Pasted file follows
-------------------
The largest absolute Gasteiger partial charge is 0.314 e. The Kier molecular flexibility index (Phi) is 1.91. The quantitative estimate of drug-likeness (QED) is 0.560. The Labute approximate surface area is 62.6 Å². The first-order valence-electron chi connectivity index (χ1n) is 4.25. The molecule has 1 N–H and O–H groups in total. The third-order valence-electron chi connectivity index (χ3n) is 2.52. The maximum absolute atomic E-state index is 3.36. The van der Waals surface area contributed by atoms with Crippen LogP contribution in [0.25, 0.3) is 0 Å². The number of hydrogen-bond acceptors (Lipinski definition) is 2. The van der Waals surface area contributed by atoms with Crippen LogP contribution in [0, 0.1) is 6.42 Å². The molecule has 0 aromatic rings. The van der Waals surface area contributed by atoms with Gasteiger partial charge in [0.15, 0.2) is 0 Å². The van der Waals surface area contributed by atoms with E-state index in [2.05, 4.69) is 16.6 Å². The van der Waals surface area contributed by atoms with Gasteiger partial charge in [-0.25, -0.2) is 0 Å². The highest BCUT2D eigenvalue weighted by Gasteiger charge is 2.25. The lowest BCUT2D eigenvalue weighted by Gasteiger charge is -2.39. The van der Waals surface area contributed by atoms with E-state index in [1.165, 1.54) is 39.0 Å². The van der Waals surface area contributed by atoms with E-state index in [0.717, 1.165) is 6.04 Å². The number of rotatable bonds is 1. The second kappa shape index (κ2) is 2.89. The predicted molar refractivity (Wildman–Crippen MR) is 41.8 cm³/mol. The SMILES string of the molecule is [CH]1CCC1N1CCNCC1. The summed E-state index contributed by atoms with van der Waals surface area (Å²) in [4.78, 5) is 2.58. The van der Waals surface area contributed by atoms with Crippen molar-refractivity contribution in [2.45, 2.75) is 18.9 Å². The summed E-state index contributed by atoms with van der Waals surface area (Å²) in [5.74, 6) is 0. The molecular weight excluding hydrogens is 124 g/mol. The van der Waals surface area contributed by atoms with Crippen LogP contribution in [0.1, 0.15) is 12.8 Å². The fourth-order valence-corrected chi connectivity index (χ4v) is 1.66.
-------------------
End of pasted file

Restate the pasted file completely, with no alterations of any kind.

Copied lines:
The largest absolute Gasteiger partial charge is 0.314 e. The Kier molecular flexibility index (Phi) is 1.91. The quantitative estimate of drug-likeness (QED) is 0.560. The Labute approximate surface area is 62.6 Å². The first-order valence-electron chi connectivity index (χ1n) is 4.25. The molecule has 1 N–H and O–H groups in total. The third-order valence-electron chi connectivity index (χ3n) is 2.52. The maximum absolute atomic E-state index is 3.36. The van der Waals surface area contributed by atoms with Crippen LogP contribution in [0.25, 0.3) is 0 Å². The number of hydrogen-bond acceptors (Lipinski definition) is 2. The van der Waals surface area contributed by atoms with Crippen LogP contribution in [0, 0.1) is 6.42 Å². The molecule has 0 aromatic rings. The van der Waals surface area contributed by atoms with Gasteiger partial charge in [0.15, 0.2) is 0 Å². The van der Waals surface area contributed by atoms with E-state index in [2.05, 4.69) is 16.6 Å². The van der Waals surface area contributed by atoms with Gasteiger partial charge in [-0.25, -0.2) is 0 Å². The highest BCUT2D eigenvalue weighted by Gasteiger charge is 2.25. The lowest BCUT2D eigenvalue weighted by Gasteiger charge is -2.39. The van der Waals surface area contributed by atoms with E-state index in [1.165, 1.54) is 39.0 Å². The van der Waals surface area contributed by atoms with E-state index in [0.717, 1.165) is 6.04 Å². The number of rotatable bonds is 1. The second kappa shape index (κ2) is 2.89. The predicted molar refractivity (Wildman–Crippen MR) is 41.8 cm³/mol. The SMILES string of the molecule is [CH]1CCC1N1CCNCC1. The summed E-state index contributed by atoms with van der Waals surface area (Å²) in [4.78, 5) is 2.58. The van der Waals surface area contributed by atoms with Crippen molar-refractivity contribution in [2.45, 2.75) is 18.9 Å². The summed E-state index contributed by atoms with van der Waals surface area (Å²) in [5.74, 6) is 0. The molecular weight excluding hydrogens is 124 g/mol. The van der Waals surface area contributed by atoms with Crippen LogP contribution in [0.1, 0.15) is 12.8 Å². The fourth-order valence-corrected chi connectivity index (χ4v) is 1.66.